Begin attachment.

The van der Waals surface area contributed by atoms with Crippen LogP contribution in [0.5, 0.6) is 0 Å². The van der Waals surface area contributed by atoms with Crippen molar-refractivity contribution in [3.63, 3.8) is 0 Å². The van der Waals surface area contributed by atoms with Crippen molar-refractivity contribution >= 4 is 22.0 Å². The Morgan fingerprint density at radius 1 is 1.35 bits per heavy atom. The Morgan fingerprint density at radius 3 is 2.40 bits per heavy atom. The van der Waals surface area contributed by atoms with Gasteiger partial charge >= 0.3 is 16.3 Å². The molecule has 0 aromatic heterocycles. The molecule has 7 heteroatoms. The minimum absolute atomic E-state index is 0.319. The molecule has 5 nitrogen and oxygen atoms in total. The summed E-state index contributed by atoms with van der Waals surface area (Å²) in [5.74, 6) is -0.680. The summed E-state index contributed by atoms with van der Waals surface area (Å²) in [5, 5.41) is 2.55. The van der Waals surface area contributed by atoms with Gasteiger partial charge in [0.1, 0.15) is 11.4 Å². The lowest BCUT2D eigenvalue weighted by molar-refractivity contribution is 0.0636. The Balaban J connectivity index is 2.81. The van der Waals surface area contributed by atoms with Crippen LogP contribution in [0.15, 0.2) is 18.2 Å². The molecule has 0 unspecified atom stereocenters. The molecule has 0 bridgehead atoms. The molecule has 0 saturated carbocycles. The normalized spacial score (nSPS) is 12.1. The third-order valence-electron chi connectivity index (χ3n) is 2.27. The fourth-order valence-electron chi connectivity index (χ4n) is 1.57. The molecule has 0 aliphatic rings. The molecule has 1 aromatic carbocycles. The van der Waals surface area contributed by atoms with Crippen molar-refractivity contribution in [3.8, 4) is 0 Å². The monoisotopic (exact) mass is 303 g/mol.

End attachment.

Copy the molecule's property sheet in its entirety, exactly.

The van der Waals surface area contributed by atoms with Crippen LogP contribution in [0.5, 0.6) is 0 Å². The van der Waals surface area contributed by atoms with Crippen molar-refractivity contribution in [3.63, 3.8) is 0 Å². The van der Waals surface area contributed by atoms with Crippen molar-refractivity contribution >= 4 is 22.0 Å². The Morgan fingerprint density at radius 1 is 1.35 bits per heavy atom. The Morgan fingerprint density at radius 3 is 2.40 bits per heavy atom. The van der Waals surface area contributed by atoms with Gasteiger partial charge >= 0.3 is 16.3 Å². The molecule has 0 aromatic heterocycles. The molecule has 7 heteroatoms. The minimum absolute atomic E-state index is 0.319. The molecule has 5 nitrogen and oxygen atoms in total. The summed E-state index contributed by atoms with van der Waals surface area (Å²) in [5.74, 6) is -0.680. The summed E-state index contributed by atoms with van der Waals surface area (Å²) in [5, 5.41) is 2.55. The van der Waals surface area contributed by atoms with Gasteiger partial charge in [0.1, 0.15) is 11.4 Å². The lowest BCUT2D eigenvalue weighted by molar-refractivity contribution is 0.0636. The Balaban J connectivity index is 2.81. The van der Waals surface area contributed by atoms with Crippen LogP contribution in [0.15, 0.2) is 18.2 Å². The molecule has 0 unspecified atom stereocenters. The molecule has 0 bridgehead atoms. The molecule has 0 saturated carbocycles. The normalized spacial score (nSPS) is 12.1. The third-order valence-electron chi connectivity index (χ3n) is 2.27. The fourth-order valence-electron chi connectivity index (χ4n) is 1.57. The molecule has 0 aliphatic rings. The molecule has 1 aromatic carbocycles. The van der Waals surface area contributed by atoms with Crippen molar-refractivity contribution in [3.8, 4) is 0 Å². The monoisotopic (exact) mass is 303 g/mol.